Aging directors, diversification needs, fund-raising fatigue, and a current lull in the buyout market are prompting large private equity firms to take a serious look at launching publicly traded funds.

Such a move would give the firms quick access to permanent capital and allow more individual investors access to the booming private equity industry, which grew 18 percent last year to $493.8 billion in deal volume -- the biggest growth in five years, according to research firm Dealogic.

Private equity firms have a spotty history of launching public funds, and some directors are turning away the investment bankers banging on their doors with public plans.

I'm very leery about such plans, said Glenn Hutchins, a managing partner at buyout firm Silver Lake Partners, speaking at an event in New York on Thursday produced by The Conference Board, a business network and research firm, and news magazine The Week.

Private equity firms typically buy struggling or undervalued companies, restructure the businesses, and sell them later, keeping a slice of the sale's profit. The firms pride themselves on the merits of operating a business privately, and are not beholden to short-term investors and quarterly reporting requirements.

Hutchins underscored this concept on Thursday, saying he had concerns about publicly disclosing aspects of running a private company, including executive compensation.

I also think the constraint on operations will be greater than they realize, Hutchins added, referring to private equity firms pursuing public vehicles.

Despite potential drawbacks, more and more private equity firms are entertaining the idea, bankers and buyout executives say.

The Blackstone Group and the Carlyle Group, two of the largest private equity firms, are looking closely at their public market options, bankers say. Blackstone and Carlyle declined comment.

The trend is more toward taking part of the firm public, not the firm itself, though some believe a wave of large, public buyout companies is ahead.

The globalization and institutionalization of private equity, retirement among top fund leaders, and a current slowdown in the buyout market are fueling the industry's heightened focus on public vehicles to raise cash.

News on Wednesday that buyout firm Kohlberg Kravis Roberts & Co. plans to launch a publicly traded fund in Europe shined an even brighter light on the issue. The firm declined to comment.

And the trend is not limited to private equity firms, as hedge funds, private funds that buy and sell securities and stock positions, are also entertaining the notion.

I think it's coming, said Barry Rosenstein, managing partner at hedge fund Jana Partners LLC, speaking at The Conference Board and The Week event on Thursday. Rosenstein said that historically, when a hedge fund manager wanted to retire, the fund basically shut down. But a public fund would allow the name and fund to stick around, he said.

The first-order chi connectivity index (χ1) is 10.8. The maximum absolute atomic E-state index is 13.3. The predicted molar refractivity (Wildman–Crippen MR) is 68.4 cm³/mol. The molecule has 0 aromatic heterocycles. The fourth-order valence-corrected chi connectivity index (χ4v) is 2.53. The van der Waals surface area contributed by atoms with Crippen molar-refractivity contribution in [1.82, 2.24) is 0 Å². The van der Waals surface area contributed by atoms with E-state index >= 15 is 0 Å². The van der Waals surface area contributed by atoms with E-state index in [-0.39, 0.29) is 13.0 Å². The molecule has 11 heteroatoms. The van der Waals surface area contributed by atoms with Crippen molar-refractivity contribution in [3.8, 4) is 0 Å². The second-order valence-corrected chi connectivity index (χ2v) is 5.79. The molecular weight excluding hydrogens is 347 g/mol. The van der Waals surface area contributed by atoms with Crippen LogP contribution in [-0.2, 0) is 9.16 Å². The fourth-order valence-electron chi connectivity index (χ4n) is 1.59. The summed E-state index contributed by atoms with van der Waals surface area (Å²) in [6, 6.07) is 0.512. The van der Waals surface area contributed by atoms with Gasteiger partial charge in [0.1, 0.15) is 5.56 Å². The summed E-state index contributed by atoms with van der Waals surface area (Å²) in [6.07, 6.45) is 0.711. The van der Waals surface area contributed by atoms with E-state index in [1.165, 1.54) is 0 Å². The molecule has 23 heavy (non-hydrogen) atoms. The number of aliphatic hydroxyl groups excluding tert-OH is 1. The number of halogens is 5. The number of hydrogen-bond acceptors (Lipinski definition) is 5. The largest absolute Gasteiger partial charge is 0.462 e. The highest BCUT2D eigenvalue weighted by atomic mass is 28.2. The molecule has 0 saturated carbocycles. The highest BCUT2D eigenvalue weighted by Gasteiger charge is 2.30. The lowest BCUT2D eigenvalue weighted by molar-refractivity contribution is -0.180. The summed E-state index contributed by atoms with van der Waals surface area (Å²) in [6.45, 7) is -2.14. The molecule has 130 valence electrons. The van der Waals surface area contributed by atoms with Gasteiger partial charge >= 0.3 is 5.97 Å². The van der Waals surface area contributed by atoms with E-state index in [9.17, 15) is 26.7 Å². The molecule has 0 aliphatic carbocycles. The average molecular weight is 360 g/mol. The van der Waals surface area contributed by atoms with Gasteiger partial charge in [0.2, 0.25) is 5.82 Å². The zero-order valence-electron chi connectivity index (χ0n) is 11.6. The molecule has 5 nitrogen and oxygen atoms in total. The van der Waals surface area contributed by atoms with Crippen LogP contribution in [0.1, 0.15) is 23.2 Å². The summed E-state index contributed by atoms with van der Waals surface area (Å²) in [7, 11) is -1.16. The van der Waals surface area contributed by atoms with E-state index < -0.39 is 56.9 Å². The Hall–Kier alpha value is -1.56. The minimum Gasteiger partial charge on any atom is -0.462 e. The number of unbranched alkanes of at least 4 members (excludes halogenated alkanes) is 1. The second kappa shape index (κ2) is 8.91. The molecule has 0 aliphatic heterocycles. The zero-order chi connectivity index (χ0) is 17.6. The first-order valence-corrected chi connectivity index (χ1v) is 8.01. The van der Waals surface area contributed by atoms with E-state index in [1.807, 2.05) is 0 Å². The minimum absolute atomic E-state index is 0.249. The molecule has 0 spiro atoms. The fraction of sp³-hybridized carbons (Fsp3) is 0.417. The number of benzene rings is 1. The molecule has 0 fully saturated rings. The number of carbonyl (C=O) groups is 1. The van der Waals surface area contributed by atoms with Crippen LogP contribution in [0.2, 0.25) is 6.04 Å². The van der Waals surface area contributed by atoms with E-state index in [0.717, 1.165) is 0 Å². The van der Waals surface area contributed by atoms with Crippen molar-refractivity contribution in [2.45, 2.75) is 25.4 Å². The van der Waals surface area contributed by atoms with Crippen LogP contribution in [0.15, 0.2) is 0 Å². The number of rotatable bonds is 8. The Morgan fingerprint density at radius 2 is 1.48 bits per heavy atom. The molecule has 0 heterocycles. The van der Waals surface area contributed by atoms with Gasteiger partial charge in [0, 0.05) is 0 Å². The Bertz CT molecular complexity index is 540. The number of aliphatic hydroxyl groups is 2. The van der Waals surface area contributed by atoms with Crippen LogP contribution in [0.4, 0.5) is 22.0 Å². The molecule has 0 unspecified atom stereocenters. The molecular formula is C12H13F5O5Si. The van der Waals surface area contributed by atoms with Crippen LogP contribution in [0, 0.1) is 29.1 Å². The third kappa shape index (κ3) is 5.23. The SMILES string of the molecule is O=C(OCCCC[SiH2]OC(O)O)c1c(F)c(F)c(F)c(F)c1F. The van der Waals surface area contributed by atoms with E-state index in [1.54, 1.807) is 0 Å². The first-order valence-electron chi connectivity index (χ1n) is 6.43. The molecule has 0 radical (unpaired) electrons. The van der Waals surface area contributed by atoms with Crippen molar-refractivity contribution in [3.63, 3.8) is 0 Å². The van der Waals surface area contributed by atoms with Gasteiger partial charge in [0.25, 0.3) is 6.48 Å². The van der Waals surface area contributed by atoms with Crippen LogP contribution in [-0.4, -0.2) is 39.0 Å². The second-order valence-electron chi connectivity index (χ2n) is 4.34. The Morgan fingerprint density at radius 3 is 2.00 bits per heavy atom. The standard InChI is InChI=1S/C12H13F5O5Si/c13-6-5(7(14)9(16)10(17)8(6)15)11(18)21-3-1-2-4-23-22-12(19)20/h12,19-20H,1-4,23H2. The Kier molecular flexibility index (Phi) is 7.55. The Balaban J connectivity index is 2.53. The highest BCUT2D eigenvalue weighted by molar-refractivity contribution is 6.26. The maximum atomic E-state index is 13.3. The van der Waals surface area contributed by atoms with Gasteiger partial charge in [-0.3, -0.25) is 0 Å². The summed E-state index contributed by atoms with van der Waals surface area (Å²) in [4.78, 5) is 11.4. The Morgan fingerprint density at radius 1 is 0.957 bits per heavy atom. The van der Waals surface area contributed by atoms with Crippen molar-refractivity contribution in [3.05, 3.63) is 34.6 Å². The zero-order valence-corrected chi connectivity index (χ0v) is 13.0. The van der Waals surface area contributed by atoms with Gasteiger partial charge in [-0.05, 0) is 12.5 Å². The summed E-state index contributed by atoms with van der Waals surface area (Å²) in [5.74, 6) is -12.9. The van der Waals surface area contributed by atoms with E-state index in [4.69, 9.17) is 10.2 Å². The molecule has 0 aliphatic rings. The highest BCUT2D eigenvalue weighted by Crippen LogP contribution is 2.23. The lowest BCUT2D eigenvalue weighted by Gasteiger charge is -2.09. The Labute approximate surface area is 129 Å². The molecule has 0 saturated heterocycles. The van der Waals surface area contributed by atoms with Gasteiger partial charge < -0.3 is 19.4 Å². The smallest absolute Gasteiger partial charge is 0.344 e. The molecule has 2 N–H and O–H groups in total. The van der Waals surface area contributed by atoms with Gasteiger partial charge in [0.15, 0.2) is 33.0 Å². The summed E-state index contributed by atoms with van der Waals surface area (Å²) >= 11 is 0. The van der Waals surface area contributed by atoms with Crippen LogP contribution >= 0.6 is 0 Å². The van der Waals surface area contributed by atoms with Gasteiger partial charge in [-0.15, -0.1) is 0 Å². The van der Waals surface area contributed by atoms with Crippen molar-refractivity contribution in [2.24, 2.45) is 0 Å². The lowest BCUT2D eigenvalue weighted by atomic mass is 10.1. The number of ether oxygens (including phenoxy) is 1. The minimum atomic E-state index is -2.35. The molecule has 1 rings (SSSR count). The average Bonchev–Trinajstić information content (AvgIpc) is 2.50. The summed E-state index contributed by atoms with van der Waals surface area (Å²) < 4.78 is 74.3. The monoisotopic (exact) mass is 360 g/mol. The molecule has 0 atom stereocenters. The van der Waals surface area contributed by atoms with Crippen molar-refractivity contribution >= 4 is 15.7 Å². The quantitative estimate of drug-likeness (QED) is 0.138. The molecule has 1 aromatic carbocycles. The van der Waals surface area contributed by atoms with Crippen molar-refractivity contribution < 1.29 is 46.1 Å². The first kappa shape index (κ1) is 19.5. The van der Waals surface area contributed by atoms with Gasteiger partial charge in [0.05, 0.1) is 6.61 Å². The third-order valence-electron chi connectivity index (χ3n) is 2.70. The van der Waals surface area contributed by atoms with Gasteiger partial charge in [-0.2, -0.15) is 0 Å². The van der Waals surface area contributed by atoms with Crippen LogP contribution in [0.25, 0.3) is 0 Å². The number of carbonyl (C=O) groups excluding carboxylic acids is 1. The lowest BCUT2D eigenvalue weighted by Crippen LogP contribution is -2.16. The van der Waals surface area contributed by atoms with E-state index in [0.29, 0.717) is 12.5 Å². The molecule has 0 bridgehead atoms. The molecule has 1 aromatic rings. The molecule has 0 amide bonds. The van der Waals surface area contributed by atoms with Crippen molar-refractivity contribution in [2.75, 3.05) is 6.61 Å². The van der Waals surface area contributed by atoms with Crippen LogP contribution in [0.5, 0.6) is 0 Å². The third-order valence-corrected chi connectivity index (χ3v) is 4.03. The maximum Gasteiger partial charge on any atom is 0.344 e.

Aside from taking the conventional initial public offering route, public options for these funds include the formation of foreign investment corporations, special purpose acquisition companies (SPACS), real estate investment trusts (REITS), and business development companies (BDCs).


The private equity firms most associated with public floats are KKR, Apollo Management and Ripplewood Holdings. And their results have been mixed.

Last March, RHJ International , a holding company for New York-based Ripplewood, debuted on the Brussels stock exchange. The stock priced at 19.25 euros and is since up only 2.5 percent.

Shares of KKR Financial Corp. , a real estate investment trust affiliated with the buyout firm, have slid 8 percent to around $22 per share since opening last year.

In 2004, Apollo launched Apollo Investment Corp. , a business development company, that raised $930 million in its IPO. That BDC prompted a string of copycats, but its own shares dropped 10 percent in the opening month and dampened the craze. Apollo shares have since rallied, and are trading more than 23 percent above their $15 IPO price.

Other BDCs have not fared as well. NGP Capital Resources is down 11.5 percent since its November 2004 debut, while Gladstone Investment Corp. has slipped 2.7 percent since hitting the market in June 2005.

Even so, the advantages to permanent capital are alluring for private equity funds, allowing them to lighten the periodic fund-raising burden their executives dread, and to diversify their fund portfolio, should the private market hit a snag.

If funds can find a way to raise permanent capital, they will do it, said Jeffrey Tabak, a lawyer at Weil, Gotshal & Manges LLP, who specializes in private equity fund raising. And right now, they are looking at various vehicles and structures to accomplish this.